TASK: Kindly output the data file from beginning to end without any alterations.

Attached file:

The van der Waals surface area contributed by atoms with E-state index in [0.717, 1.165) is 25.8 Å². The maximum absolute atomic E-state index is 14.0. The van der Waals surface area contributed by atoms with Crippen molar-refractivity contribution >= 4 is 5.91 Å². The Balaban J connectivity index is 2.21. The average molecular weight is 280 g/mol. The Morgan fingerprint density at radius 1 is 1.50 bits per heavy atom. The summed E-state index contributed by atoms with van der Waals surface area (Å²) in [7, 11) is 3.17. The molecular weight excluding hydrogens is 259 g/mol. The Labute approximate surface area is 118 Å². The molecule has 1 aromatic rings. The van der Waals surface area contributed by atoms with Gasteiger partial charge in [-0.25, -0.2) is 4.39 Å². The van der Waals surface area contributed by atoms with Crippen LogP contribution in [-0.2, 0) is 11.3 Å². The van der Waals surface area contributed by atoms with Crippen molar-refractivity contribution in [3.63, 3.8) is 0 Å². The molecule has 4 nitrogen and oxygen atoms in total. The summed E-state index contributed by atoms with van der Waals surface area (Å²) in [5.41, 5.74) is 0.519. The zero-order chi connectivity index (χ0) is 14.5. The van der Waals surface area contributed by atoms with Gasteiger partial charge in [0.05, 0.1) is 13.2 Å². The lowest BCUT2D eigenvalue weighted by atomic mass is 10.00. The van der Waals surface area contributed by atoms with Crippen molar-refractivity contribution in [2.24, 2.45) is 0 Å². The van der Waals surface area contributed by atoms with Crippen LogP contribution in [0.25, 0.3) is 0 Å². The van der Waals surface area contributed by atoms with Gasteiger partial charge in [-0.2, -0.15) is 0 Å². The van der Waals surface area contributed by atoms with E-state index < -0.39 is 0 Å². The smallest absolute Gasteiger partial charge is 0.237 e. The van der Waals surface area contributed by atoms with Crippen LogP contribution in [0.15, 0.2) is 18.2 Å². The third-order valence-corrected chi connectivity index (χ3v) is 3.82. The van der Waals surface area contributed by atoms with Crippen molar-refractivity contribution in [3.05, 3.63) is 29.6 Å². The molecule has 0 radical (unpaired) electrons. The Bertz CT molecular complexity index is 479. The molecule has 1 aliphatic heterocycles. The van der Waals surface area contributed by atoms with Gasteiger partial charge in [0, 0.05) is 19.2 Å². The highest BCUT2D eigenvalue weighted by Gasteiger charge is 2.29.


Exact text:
The van der Waals surface area contributed by atoms with E-state index in [0.717, 1.165) is 25.8 Å². The maximum absolute atomic E-state index is 14.0. The van der Waals surface area contributed by atoms with Crippen molar-refractivity contribution >= 4 is 5.91 Å². The Balaban J connectivity index is 2.21. The average molecular weight is 280 g/mol. The Morgan fingerprint density at radius 1 is 1.50 bits per heavy atom. The summed E-state index contributed by atoms with van der Waals surface area (Å²) in [7, 11) is 3.17. The molecular weight excluding hydrogens is 259 g/mol. The Labute approximate surface area is 118 Å². The molecule has 1 aromatic rings. The van der Waals surface area contributed by atoms with Gasteiger partial charge in [-0.25, -0.2) is 4.39 Å². The van der Waals surface area contributed by atoms with Crippen LogP contribution in [-0.2, 0) is 11.3 Å². The van der Waals surface area contributed by atoms with Crippen molar-refractivity contribution in [3.63, 3.8) is 0 Å². The molecule has 4 nitrogen and oxygen atoms in total. The summed E-state index contributed by atoms with van der Waals surface area (Å²) in [5.41, 5.74) is 0.519. The zero-order chi connectivity index (χ0) is 14.5. The van der Waals surface area contributed by atoms with Gasteiger partial charge in [0.05, 0.1) is 13.2 Å². The lowest BCUT2D eigenvalue weighted by atomic mass is 10.00. The van der Waals surface area contributed by atoms with Crippen molar-refractivity contribution in [2.24, 2.45) is 0 Å². The van der Waals surface area contributed by atoms with Crippen LogP contribution in [0.25, 0.3) is 0 Å². The van der Waals surface area contributed by atoms with Gasteiger partial charge in [-0.2, -0.15) is 0 Å². The van der Waals surface area contributed by atoms with E-state index < -0.39 is 0 Å². The smallest absolute Gasteiger partial charge is 0.237 e. The van der Waals surface area contributed by atoms with Crippen LogP contribution in [0.15, 0.2) is 18.2 Å². The third-order valence-corrected chi connectivity index (χ3v) is 3.82. The van der Waals surface area contributed by atoms with Crippen molar-refractivity contribution in [3.05, 3.63) is 29.6 Å². The molecule has 0 radical (unpaired) electrons. The Bertz CT molecular complexity index is 479. The molecule has 1 aliphatic heterocycles. The van der Waals surface area contributed by atoms with Gasteiger partial charge in [0, 0.05) is 19.2 Å². The highest BCUT2D eigenvalue weighted by Gasteiger charge is 2.29.